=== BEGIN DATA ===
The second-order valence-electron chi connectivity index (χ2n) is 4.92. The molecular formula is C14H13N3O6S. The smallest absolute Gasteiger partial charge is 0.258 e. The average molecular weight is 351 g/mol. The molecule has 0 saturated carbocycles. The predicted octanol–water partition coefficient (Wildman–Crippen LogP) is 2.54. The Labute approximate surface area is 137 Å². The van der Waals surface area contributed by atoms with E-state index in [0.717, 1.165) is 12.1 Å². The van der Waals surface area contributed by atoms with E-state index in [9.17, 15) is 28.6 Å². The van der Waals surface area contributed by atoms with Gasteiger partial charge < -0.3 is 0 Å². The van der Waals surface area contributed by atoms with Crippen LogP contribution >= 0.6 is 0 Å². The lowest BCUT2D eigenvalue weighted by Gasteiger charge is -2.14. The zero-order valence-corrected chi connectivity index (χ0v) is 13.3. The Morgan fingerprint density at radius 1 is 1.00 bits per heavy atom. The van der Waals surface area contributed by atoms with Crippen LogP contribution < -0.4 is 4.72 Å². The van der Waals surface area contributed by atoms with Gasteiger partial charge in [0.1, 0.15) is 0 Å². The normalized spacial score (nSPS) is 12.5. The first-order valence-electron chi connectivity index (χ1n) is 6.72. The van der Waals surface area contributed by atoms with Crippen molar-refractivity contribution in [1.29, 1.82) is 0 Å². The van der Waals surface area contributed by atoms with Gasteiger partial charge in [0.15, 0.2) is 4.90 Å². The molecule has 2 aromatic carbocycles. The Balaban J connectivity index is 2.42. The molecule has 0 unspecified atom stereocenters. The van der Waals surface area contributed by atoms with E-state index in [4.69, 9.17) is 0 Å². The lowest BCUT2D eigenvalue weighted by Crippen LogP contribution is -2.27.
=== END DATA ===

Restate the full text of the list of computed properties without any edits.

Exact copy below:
The second-order valence-electron chi connectivity index (χ2n) is 4.92. The molecular formula is C14H13N3O6S. The smallest absolute Gasteiger partial charge is 0.258 e. The average molecular weight is 351 g/mol. The molecule has 0 saturated carbocycles. The predicted octanol–water partition coefficient (Wildman–Crippen LogP) is 2.54. The Labute approximate surface area is 137 Å². The van der Waals surface area contributed by atoms with E-state index in [0.717, 1.165) is 12.1 Å². The van der Waals surface area contributed by atoms with E-state index in [9.17, 15) is 28.6 Å². The van der Waals surface area contributed by atoms with Gasteiger partial charge < -0.3 is 0 Å². The van der Waals surface area contributed by atoms with Crippen LogP contribution >= 0.6 is 0 Å². The lowest BCUT2D eigenvalue weighted by Gasteiger charge is -2.14. The zero-order valence-corrected chi connectivity index (χ0v) is 13.3. The Morgan fingerprint density at radius 1 is 1.00 bits per heavy atom. The van der Waals surface area contributed by atoms with Crippen LogP contribution < -0.4 is 4.72 Å². The van der Waals surface area contributed by atoms with Gasteiger partial charge in [0.1, 0.15) is 0 Å². The normalized spacial score (nSPS) is 12.5. The first-order valence-electron chi connectivity index (χ1n) is 6.72. The van der Waals surface area contributed by atoms with Crippen molar-refractivity contribution in [1.29, 1.82) is 0 Å². The van der Waals surface area contributed by atoms with Gasteiger partial charge in [0.15, 0.2) is 4.90 Å². The molecule has 2 aromatic carbocycles. The Balaban J connectivity index is 2.42. The molecule has 0 unspecified atom stereocenters. The van der Waals surface area contributed by atoms with E-state index in [4.69, 9.17) is 0 Å². The lowest BCUT2D eigenvalue weighted by Crippen LogP contribution is -2.27.